Penalty-kicks are analysed in the literature as real life experiments' for assessing the use of rational mixed strategies by professional players. However, each penalty kick cannot be considered a repetition of the same event because of the varying background conditions, in particular the heterogeneous ability of different players. Consequently, aggregate statistics over datasets composed of a large number of penalty kicks mediate the behaviour of the players in \emph{different} games, and the properties of optimal mixed strategies cannot be tested directly because of \emph{aggregation bias}. In this paper we model the heterogeneous ability of players. We then test the hypothesis that differently talented players randomise over different actions. To this aim, we study a dataset that collects penalties kicked during shootout series in the last editions of FIFA World-Cup and UEFA Euro-Cup (1994-2012) where kickers are categorized as specialists and non-specialists. The results support our theoretical predictions.

Does player specialization predict player actions? Evidence from penalty kicks at FIFA World Cup and UEFA Euro Cup / Buzzacchi, Luigi; Pedrini, S.. - In: APPLIED ECONOMICS. - ISSN 1466-4283. - STAMPA. - 46:10(2014), pp. 1067-1080. [10.1080/00036846.2013.866205]

### Does player specialization predict player actions? Evidence from penalty kicks at FIFA World Cup and UEFA Euro Cup

#### Abstract

Penalty-kicks are analysed in the literature as real life experiments' for assessing the use of rational mixed strategies by professional players. However, each penalty kick cannot be considered a repetition of the same event because of the varying background conditions, in particular the heterogeneous ability of different players. Consequently, aggregate statistics over datasets composed of a large number of penalty kicks mediate the behaviour of the players in \emph{different} games, and the properties of optimal mixed strategies cannot be tested directly because of \emph{aggregation bias}. In this paper we model the heterogeneous ability of players. We then test the hypothesis that differently talented players randomise over different actions. To this aim, we study a dataset that collects penalties kicked during shootout series in the last editions of FIFA World-Cup and UEFA Euro-Cup (1994-2012) where kickers are categorized as specialists and non-specialists. The results support our theoretical predictions.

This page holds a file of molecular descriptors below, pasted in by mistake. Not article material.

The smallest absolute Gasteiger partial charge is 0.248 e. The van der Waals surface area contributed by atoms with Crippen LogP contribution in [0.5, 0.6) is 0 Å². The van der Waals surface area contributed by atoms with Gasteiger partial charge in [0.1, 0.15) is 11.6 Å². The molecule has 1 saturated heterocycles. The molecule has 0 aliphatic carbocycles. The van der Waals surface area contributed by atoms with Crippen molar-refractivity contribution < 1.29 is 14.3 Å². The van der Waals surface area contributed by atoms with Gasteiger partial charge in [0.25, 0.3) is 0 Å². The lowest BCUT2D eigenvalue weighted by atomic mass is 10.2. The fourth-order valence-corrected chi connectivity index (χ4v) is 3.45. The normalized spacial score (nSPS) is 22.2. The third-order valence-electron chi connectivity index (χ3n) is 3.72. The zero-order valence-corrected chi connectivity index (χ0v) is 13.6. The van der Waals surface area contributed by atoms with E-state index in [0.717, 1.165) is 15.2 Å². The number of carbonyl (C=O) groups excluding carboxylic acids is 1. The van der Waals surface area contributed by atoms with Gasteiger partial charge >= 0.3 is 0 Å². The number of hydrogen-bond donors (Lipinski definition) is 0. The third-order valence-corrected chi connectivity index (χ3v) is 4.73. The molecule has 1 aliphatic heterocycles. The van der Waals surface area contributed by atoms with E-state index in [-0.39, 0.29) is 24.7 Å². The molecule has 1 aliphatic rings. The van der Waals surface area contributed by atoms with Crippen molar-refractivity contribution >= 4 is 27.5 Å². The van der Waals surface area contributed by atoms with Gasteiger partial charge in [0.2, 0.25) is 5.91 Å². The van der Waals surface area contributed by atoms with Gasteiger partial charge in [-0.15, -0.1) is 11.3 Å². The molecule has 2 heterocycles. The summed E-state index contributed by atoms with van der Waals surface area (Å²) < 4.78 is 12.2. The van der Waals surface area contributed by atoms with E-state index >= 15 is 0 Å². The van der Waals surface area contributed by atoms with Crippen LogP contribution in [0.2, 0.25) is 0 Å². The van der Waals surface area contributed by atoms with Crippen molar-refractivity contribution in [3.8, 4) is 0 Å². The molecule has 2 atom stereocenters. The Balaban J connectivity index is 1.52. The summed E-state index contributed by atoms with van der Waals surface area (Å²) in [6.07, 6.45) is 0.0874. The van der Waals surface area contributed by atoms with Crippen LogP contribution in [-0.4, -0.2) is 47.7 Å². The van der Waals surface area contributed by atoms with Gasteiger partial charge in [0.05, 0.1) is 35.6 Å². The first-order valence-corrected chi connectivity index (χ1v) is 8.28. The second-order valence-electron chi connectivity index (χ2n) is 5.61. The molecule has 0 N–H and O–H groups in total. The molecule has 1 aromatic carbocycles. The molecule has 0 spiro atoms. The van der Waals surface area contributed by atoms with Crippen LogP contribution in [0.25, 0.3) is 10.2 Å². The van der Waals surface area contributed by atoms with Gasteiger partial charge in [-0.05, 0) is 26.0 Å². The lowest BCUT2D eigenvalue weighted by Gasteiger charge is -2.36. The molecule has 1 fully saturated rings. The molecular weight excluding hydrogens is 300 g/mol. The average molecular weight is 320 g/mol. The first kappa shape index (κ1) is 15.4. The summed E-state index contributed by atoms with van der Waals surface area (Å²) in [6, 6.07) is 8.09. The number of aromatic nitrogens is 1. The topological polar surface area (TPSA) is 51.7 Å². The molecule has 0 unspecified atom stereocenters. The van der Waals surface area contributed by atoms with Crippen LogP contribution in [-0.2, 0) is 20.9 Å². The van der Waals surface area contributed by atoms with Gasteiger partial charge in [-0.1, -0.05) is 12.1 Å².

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Utilizza questo identificativo per citare o creare un link a questo documento: http://hdl.handle.net/11583/2528689